After a third consecutive undefeated season, the Leeward Steelers Mitey Mite Pop Warner football team is Super Bowl bound.
The team of 22 youngsters will travel to Kissimmee, Fla. from Dec. 7-14 to play two games at the ESPN Wide World of Sports Complex.
“The kids deserve this,” head coach Wyatt Nahale said. “They come out here every week, work hard and dedicate themselves to this program. The kids being awarded this opportunity for all their hard work is really a blessing.”
Nahale credited the parents and supporters of the program, who made the once in a lifetime trip a reality by raising just over $50,000 in a short period of time.
Freshly outfitted in new black and yellow uniforms, the excitement was evident on the faces of the young Steelers’ players, who have just one practice left before heading out to the Sunshine State.
“I’m very excited,” two-way lineman Anthony Torres said. “Our team is focused on getting it done and beating them.”
Fellow lineman Braden Ganir and middle linebacker Hezekiah Anahu echoed Torres’ feelings and said they cannot wait to get on the field in Florida, sack opponents quarterbacks and show what Hawaii football has to offer.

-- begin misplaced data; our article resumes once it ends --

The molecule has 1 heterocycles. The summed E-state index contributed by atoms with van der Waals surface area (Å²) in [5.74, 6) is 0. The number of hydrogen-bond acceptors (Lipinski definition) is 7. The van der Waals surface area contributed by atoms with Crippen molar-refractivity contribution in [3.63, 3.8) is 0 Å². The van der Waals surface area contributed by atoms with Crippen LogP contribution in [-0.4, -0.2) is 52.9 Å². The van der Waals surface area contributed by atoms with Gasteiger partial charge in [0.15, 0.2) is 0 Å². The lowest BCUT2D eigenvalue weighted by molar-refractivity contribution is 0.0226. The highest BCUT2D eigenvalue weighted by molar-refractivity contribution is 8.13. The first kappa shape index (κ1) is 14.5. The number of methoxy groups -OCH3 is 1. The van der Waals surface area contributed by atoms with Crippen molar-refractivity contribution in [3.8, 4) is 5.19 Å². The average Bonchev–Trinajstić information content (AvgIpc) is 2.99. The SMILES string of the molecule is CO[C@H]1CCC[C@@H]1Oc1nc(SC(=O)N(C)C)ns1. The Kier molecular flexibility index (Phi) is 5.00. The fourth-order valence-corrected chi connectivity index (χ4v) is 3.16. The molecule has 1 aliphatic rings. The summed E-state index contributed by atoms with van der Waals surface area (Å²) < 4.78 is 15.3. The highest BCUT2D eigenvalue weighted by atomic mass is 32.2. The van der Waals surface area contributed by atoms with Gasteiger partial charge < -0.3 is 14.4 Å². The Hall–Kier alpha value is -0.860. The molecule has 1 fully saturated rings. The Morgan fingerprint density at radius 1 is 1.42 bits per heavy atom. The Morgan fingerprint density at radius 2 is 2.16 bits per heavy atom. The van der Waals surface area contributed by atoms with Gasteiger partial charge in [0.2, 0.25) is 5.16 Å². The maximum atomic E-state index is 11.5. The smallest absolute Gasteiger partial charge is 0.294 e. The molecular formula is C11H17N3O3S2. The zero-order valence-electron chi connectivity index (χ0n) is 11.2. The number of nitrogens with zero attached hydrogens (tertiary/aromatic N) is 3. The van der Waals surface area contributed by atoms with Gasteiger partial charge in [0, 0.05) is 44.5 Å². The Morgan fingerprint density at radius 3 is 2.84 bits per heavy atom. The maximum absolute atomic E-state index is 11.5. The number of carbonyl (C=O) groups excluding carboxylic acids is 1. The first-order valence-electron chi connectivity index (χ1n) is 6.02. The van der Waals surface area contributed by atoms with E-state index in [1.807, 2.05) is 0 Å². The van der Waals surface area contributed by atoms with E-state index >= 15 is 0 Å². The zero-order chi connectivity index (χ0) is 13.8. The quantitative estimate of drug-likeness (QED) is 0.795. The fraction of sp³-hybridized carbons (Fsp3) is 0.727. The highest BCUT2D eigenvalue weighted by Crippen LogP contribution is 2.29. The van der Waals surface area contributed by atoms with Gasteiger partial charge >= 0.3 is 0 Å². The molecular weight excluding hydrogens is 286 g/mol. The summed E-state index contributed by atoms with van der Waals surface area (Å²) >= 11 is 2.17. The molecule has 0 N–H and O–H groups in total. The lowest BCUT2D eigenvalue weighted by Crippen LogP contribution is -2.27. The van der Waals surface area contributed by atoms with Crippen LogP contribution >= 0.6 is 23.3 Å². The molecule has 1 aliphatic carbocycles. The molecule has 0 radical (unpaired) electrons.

“I expect the highest caliber of play for this age group,” Nahale said. “We will play two games: One against a Massachusetts team and the other against one from Washington.”
The Pop Warner Super Bowl consists of 64 teams from eight Pop Warner regions playing in four age/weight classifications. The mitey-mite division is designated for players ages 7-9 who weigh between 45 and 90 pounds. The division had been excluded from the annual Pop Warner national championships until 2011.
“I love coaching kids this age because they are so innocent and still have they mindset that they want to learn,” said Nahale, a Konawaena graduate and former football player. “They don’t have any of those bad habits yet.”
The team will be the first mighty-mite program in the state to participate in the event.
“The greatest thing about this has been seeing the kids develop,” Nahale said. “Some of them didn’t even know how to tie their shoelaces when they first came out here. To see them develop into football players has been great.”
The journey has not been all about the football though. Nahale hopes that the lessons learned on the gridiron can be applied outside of a helmet and shoulder pads.
“Our program is geared to teach them the values of life as well so they can be good kids in the community. That’s our ultimate goal.”